Electrical code question

Page 2 of 4  

No truer words were ever spoken. It seems to me that the MWC *reduces* the available outlet count and encourages people to use "cheaters" like six-way plug-in adapters to get more outlets. They can be pretty dangerous if the hots are connected in the adapter. I've used some. The older ones did tie the neutrals together but the newer ones don't. The cheapest of them had press-fit connectors between the outlets and the internal bus bar of the adapter. When one of the connections came loose, it arced and melted the adapter.
--
Bobby G.



Add pictures here
<% if( /^image/.test(type) ){ %>
<% } %>
<%-name%>
Add image file
Upload
On Sunday, May 24, 2015 at 5:44:00 PM UTC-4, Robert Green wrote:

I don't see how a multi-wire circuit reduces the outlet count. How many you can put on a circuit doesn't depend on the wiring method.
Add pictures here
<% if( /^image/.test(type) ){ %>
<% } %>
<%-name%>
Add image file
Upload
On Sun, 24 May 2015 06:59:58 -0400, "Robert Green"

It makes it virtually impossible to overload a circuit when each half of a duplex receptacle is on a separate circuit. You can plug a toaster and a coffemaker into one "outlet" with no danger of overloading it - and only have one wire required to be pulled for each "outlet" - giving you, in effect, a 30 amp circuit.
What I have seen done for dual GFCI (And even single gfci) protection is to run from the panel to a box with a gfci outlet, and feed-through from there to the house circuit. The GFCI protector is on the panel board with the electrical service panel, but is not IN the panel (for cases where a gfci or dual gfci is either not available or rediculously over-priced)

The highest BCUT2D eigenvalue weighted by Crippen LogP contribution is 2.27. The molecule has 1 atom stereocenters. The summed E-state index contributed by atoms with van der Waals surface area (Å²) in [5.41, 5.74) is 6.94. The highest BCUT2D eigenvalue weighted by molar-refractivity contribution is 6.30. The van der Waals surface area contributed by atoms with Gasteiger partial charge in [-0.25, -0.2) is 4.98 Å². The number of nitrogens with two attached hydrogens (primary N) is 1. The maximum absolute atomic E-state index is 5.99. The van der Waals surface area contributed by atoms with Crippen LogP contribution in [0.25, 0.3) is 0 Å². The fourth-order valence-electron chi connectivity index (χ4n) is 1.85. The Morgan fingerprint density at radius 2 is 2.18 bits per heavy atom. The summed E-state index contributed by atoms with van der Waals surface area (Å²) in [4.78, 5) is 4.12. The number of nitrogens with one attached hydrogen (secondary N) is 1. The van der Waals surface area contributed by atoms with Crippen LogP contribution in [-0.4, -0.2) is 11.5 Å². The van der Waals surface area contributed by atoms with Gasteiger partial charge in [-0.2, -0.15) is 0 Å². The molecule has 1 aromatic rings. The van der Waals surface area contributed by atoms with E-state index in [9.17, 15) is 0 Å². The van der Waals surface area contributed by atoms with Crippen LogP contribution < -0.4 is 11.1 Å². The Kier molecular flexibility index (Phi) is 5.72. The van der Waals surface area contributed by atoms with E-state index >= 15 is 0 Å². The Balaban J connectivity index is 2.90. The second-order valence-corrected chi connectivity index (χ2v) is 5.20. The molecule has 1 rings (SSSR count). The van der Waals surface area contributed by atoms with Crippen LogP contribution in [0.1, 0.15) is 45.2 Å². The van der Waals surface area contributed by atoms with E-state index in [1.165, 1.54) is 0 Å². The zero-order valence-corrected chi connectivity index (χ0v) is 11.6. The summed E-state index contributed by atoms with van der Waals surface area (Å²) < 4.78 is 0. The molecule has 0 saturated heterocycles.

Add pictures here
<% if( /^image/.test(type) ){ %>
<% } %>
<%-name%>
Add image file
Upload
wrote in message
<stuff snipped in line>

Disagree. Teaching people to plug high amperage appliances into the SAME outlet is just wrong. They'll tend to generalize and think EVERY outlet can handle 30 or 40A loads. What does your average Joe Homeowner know about Edison circuits? Nada, zip, bupkiss.
Because it's SO simple to add an extra box and circuit when you're doing the work, it seems like very false economy to save a little money (maybe - you've read my comments on wire costs and sales) and create an outlet that encourages people to overload *all* outlets because "the one in the kitchen never blows a breaker." Joe Homeowner is hardly likely to know that just those outlets in the kitchen can handle multiple high-amp loads plugged into them.
If running large loads out of one duplex outlet is the main reason for using Edison circuits (and it's a weak one IMHO) I counter by saying you can do exactly the same thing with a discrete feed from two breakers at the panel with no shared neutral. Same effect.
Then you can pull 40A from one duplex outlet if that's what floats your boat. Doing it with two discrete circuits and no shared neutral means you can use single pole (and MUCH cheaper) GFCIs using the downstream options or GFCI breakers in the circuit panel.